Dr Andrew Forrest dedicates air time in inequality lecture to drive home the role of ECEC
Dr Andrew Forrest, best known in early childhood education and care (ECEC) circles for his work with the Minderoo Foundation and Thrive by Five, has used his third and final Boyer Lecture to outline the value of early childhood education in addressing inequality.
The lecture, titled The Economics of Inequality was delivered to ABC Radio listeners as part of the Boyer Lectures series, which have been in place since 1959, and which aim to spark conversation about critical ideas.
During his lecture Dr Forrest outlined that “another area where Australia’s failing on inequality is early childhood development”.
“One in five Australian children – enters primary school already behind in language, emotional development and reasoning,” he explained, outlining the “vital importance” of stimulating a child’s brain development from day one.
“Before the age of five, our brains are like playdough – they can be shaped in many different ways. A child who’s encouraged to interact – to play, to sing, to read and explore within a loving family – is set up for success.”
For children who grow up without those vital early interactions, however, the disadvantages they experience may be life long.
In order to address the disparity, Dr Forrest said, “we need to take a fresh look at our childhood development policies and make sure they reflect the science. We need to reduce pressures on families, while increasing their capabilities.”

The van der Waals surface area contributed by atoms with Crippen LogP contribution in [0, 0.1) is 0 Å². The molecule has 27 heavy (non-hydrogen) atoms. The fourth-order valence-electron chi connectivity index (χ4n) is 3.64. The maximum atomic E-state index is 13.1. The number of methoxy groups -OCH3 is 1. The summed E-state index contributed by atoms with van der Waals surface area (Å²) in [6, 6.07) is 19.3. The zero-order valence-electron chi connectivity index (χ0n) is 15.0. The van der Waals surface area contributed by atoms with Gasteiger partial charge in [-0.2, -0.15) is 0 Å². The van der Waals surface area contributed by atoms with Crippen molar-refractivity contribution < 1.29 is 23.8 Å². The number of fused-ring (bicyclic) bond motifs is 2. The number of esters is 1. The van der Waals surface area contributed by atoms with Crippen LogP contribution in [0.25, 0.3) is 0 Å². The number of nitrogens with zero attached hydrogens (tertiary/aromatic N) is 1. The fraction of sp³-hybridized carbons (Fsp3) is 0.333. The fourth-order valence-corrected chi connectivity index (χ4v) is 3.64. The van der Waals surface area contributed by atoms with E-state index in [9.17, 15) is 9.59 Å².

“We need to empower parents to create the best possible home for their kids. We need our kindergartens, pre-schools, and childcare centres, and all carers therein, to ensure they have the skills, so every child has access to these essential interactions.”
Dr Forrest then spoke about the work of the Minderoo Foundation, both in developing the Bright Tomorrows app, and in funding a program on the outskirts of Perth “that tackles this problem head on.”
The program supported by the Foundation is the brainchild of Lee Musumeci, the visionary principal of Challis Primary in West Australia’s Armadale, one of the country’s most disadvantaged metropolitan communities.
“Almost 10 years ago, Lee realised the rates of developmental vulnerability at the school were far higher than the national average,” Dr Forrest explained.
The kids couldn’t answer questions in full sentences, they didn’t know how to take turns or share things, they couldn’t name basic body parts…So Lee did something quite extraordinary. She set up a program that connects parents to the school right after the child is born.”
Children who participate in the programs offered by Challis meet their primary school teachers at six weeks of age. Parents are supported to access childcare, manage rental agreements, and access other support services from the point they connect to the program, so that children arrive at school with every possible advantage, despite their circumstances.
“The results have been so extraordinary that kids at Challis are now punching well above their weight,” Dr Forrest said, adding that the program “shows that inclusion, empathy, and support has to start right at the beginning of life to ensure our kids grow up to be successful, happy and productive members of society, and that radical policy changes have to happen in order to get there.”
“It can happen… so let’s demand that it does,” he said in closing.